First Evidence That Online Dating Is Changing the Nature of Society

Excerpt from this article:

Loose ties have traditionally played a key role in meeting partners. While most people were unlikely to date one of their best friends, they were highly likely to date people who were linked with their group of friends; a friend of a friend, for example. In the language of network theory, dating partners were embedded in each other’s networks.

Indeed, this has long been reflected in surveys of the way people meet their partners: through mutual friends, in bars, at work, in educational institutions, at church, through their families, and so on.

Online dating has changed that. Today, online dating is the second most common way for heterosexual couples to meet. For homosexual couples, it is far and away the most popular.

That has significant implications. “People who meet online tend to be complete strangers,” say Ortega and Hergovich. And when people meet in this way, it sets up social links that were previously nonexistent.

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The Love Lives of Digital Natives

Excerpt from this article:

The topic of teenage romance and sex has always been charged, but today’s pervasive digital technology has succeeded in turning up the wattage. Some parents have an easy and open channel with their adolescent around all things amorous while others find the subject painfully awkward and try to avoid it altogether. Regardless of where you and your teenager sit on this spectrum, the digital world puts a new spin on some of the timeless challenges of coming of age. When you’re ready to talk, here are some points to consider.

Curiosity, for better or worse, will be satisfied online…

Dating violence can be digital…

Relationships can become round-the-clock affairs…

Breadcrumbing, ghosting and stealthing: how cutesy words hide some pretty f****d up dating practices

Excerpt from this article:

Millennials are often characterised as flaky, indecisive and incapable of committing: a stereotype as pervasive as it is inaccurate. But when it comes to dating, when we’re surrounded by a seemingly endless array of pixelated options, this phenomenon is an example of our evolutionary instincts smashing head on into modern dating culture. We string people along; we chop and change and go hot and cold; and then suddenly disappear into the digital ether, with an unmatch or an unfriend, only to resurface when we like their latest Instagram — and potentially completely piss them off in the process.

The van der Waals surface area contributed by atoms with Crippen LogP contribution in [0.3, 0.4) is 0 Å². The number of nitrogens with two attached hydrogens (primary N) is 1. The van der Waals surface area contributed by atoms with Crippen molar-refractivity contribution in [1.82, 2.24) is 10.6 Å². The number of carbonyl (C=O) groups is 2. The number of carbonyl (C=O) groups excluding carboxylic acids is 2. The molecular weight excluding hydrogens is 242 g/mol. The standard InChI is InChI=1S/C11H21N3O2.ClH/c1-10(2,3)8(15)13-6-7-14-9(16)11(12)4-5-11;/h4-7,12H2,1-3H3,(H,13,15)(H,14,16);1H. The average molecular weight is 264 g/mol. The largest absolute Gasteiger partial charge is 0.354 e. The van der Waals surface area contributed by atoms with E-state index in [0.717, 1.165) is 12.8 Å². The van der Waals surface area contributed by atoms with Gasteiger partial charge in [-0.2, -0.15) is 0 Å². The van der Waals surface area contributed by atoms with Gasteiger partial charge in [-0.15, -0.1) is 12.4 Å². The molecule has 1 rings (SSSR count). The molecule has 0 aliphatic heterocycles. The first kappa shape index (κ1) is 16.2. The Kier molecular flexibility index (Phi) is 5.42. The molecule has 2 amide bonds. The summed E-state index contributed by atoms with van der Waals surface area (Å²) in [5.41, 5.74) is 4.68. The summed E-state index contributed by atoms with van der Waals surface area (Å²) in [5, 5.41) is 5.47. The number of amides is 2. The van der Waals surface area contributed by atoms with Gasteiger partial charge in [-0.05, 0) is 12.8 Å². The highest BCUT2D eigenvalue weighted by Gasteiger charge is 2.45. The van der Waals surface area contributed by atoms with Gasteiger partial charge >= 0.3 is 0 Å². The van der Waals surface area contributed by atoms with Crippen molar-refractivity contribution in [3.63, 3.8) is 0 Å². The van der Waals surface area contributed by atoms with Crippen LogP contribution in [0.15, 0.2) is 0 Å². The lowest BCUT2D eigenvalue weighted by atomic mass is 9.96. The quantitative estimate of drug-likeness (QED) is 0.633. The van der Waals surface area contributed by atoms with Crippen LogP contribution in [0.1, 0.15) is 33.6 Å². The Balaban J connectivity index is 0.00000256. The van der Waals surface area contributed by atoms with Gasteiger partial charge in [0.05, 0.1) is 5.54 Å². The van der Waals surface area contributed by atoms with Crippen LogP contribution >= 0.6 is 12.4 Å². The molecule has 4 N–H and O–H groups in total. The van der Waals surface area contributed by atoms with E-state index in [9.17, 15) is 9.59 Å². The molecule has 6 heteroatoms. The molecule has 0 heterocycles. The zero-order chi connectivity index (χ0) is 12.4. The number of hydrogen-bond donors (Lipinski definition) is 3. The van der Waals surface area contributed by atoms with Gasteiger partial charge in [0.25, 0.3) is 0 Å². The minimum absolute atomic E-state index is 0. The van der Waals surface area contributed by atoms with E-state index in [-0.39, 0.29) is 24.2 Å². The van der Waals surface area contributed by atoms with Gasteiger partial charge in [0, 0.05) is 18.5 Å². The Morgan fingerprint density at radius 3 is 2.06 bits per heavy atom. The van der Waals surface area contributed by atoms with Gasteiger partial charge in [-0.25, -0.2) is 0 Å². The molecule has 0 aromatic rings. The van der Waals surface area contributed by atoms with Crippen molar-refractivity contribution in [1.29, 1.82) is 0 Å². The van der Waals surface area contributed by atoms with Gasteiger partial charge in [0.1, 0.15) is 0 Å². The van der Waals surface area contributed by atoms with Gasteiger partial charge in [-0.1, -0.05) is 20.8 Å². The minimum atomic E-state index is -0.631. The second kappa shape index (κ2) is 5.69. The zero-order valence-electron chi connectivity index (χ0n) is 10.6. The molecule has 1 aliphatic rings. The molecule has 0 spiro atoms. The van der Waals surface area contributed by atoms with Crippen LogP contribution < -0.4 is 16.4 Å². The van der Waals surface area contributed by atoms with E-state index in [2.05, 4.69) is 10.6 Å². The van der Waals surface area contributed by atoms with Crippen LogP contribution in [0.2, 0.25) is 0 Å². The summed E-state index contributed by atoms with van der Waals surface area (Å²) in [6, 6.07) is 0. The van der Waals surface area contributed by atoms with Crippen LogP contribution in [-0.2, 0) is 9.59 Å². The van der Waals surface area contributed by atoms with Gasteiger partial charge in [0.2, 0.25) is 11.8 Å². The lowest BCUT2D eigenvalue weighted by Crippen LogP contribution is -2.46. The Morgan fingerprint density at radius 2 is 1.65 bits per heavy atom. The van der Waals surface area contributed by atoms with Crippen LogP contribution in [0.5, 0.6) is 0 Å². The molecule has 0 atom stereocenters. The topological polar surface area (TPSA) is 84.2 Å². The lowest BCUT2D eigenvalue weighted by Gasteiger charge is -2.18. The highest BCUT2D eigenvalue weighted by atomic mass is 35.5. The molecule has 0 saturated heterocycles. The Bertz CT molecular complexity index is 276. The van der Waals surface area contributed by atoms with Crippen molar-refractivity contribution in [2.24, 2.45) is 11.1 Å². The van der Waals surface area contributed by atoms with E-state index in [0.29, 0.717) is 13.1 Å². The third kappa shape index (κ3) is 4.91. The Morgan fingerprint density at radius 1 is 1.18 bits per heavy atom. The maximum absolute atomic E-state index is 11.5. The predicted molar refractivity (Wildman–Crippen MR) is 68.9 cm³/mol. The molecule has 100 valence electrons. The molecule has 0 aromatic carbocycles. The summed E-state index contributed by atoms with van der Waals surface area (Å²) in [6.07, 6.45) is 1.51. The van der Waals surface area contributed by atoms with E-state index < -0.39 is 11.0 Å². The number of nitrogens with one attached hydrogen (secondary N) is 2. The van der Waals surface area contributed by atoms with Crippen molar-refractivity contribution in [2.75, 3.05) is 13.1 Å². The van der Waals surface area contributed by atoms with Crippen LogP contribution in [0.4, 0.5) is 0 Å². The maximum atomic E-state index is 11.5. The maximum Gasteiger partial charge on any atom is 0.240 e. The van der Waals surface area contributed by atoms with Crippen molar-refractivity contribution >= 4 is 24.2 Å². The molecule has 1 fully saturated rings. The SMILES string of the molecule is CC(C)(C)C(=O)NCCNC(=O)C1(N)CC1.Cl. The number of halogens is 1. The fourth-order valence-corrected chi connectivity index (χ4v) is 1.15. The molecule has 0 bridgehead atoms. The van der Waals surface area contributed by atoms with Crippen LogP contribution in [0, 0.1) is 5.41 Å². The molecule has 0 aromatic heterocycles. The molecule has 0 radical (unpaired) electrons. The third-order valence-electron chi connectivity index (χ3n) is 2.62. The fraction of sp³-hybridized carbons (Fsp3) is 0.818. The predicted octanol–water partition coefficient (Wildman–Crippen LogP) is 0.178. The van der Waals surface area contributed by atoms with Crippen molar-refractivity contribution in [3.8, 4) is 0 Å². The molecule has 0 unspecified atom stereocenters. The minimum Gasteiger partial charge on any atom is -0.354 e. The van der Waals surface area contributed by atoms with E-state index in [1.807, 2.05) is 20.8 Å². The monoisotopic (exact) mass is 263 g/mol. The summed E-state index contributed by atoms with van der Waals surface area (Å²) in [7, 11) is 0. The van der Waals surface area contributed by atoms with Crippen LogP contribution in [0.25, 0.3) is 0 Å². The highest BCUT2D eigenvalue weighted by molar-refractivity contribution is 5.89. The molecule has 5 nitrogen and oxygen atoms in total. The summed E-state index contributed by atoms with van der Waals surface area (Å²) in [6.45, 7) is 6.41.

Have Smartphones Destroyed a Generation?

Excerpt from this article:

More comfortable online than out partying, post-Millennials are safer, physically, than adolescents have ever been. But they’re on the brink of a mental-health crisis.

…the allure of independence, so powerful to previous generations, holds less sway over today’s teens, who are less likely to leave the house without their parents. The shift is stunning: 12th-graders in 2015 were going out less often than eighth-graders did as recently as 2009.

Today’s teens are also less likely to date. The initial stage of courtship, which Gen Xers called “liking” (as in “Ooh, he likes you!”), kids now call “talking”—an ironic choice for a generation that prefers texting to actual conversation. After two teens have “talked” for a while, they might start dating. But only about 56 percent of high-school seniors in 2015 went out on dates; for Boomers and Gen Xers, the number was about 85 percent.

…Even driving, a symbol of adolescent freedom inscribed in American popular culture, from Rebel Without a Cause to Ferris Bueller’s Day Off, has lost its appeal for today’s teens. Nearly all Boomer high-school students had their driver’s license by the spring of their senior year; more than one in four teens today still lack one at the end of high school. For some, Mom and Dad are such good chauffeurs that there’s no urgent need to drive. “My parents drove me everywhere and never complained, so I always had rides,” a 21-year-old student in San Diego told me. “I didn’t get my license until my mom told me I had to because she could not keep driving me to school.” She finally got her license six months after her 18th birthday. In conversation after conversation, teens described getting their license as something to be nagged into by their parents—a notion that would have been unthinkable to previous generations.

Men, You Don’t Have To Write “Haha” At The End Of Statements

Following up on this post last week, here’s an excerpt from this article:

Here is an example of what I’m talking about:

Person 1: What’s up?
Man: Just at home haha

Hm? Excuse me? Hm, what? That you are at home is not funny. That you are at home is just a fact that is normal and fine. I understand you want to appear chill and don’t have the tools to appear chill in text so you have resorted to punctuating your statement with the onomatopoeia used for when something is funny but I’m going to have to give you this advice as a friend and confidant: don’t. 🙂

Here is another example:

Person 1: Did you have a good weekend?
Man: Yeah I went to the beach haha

A FaceTime Relationship Turns Face to Face

Excerpt from this article:

When you talk to someone on FaceTime, there is a little square of your face in the corner that gives you a self-awareness you would not get on a date. It’s as if you’re holding up a tiny mirror in front of yourself during the entire conversation.

He tells you a story, you respond and then think: “Don’t react too hard. Your eyebrow lines are getting deeper. Maybe it’s time for Botox, but what if Botox makes your eyelids go limp for a month? Also lift the phone higher; you have a double chin. Oh hey, you should look as if you’re paying more attention.”